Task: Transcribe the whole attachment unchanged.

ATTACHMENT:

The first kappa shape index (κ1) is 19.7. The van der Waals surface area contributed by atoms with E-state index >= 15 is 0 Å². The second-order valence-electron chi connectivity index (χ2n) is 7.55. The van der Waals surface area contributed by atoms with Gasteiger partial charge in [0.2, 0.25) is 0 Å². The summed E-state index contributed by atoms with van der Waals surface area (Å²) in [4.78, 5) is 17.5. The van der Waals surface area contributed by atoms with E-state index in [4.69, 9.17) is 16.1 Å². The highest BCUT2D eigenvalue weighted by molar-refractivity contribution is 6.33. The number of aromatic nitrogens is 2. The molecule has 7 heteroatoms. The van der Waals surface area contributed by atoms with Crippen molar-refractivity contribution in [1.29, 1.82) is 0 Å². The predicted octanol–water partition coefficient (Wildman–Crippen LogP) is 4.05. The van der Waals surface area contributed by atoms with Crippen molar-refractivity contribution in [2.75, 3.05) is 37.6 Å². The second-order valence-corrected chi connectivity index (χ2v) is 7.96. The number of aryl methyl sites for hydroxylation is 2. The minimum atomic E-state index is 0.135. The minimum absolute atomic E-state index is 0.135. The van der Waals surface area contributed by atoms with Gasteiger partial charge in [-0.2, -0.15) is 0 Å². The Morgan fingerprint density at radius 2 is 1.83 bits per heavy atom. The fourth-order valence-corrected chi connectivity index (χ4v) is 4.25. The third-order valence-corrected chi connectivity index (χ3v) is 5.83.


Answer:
The first kappa shape index (κ1) is 19.7. The van der Waals surface area contributed by atoms with E-state index >= 15 is 0 Å². The second-order valence-electron chi connectivity index (χ2n) is 7.55. The van der Waals surface area contributed by atoms with Gasteiger partial charge in [0.2, 0.25) is 0 Å². The summed E-state index contributed by atoms with van der Waals surface area (Å²) in [4.78, 5) is 17.5. The van der Waals surface area contributed by atoms with E-state index in [4.69, 9.17) is 16.1 Å². The highest BCUT2D eigenvalue weighted by molar-refractivity contribution is 6.33. The number of aromatic nitrogens is 2. The molecule has 7 heteroatoms. The van der Waals surface area contributed by atoms with Crippen molar-refractivity contribution in [1.29, 1.82) is 0 Å². The predicted octanol–water partition coefficient (Wildman–Crippen LogP) is 4.05. The van der Waals surface area contributed by atoms with Crippen molar-refractivity contribution in [2.75, 3.05) is 37.6 Å². The second-order valence-corrected chi connectivity index (χ2v) is 7.96. The number of aryl methyl sites for hydroxylation is 2. The minimum atomic E-state index is 0.135. The minimum absolute atomic E-state index is 0.135. The van der Waals surface area contributed by atoms with Gasteiger partial charge in [-0.2, -0.15) is 0 Å². The Morgan fingerprint density at radius 2 is 1.83 bits per heavy atom. The fourth-order valence-corrected chi connectivity index (χ4v) is 4.25. The third-order valence-corrected chi connectivity index (χ3v) is 5.83.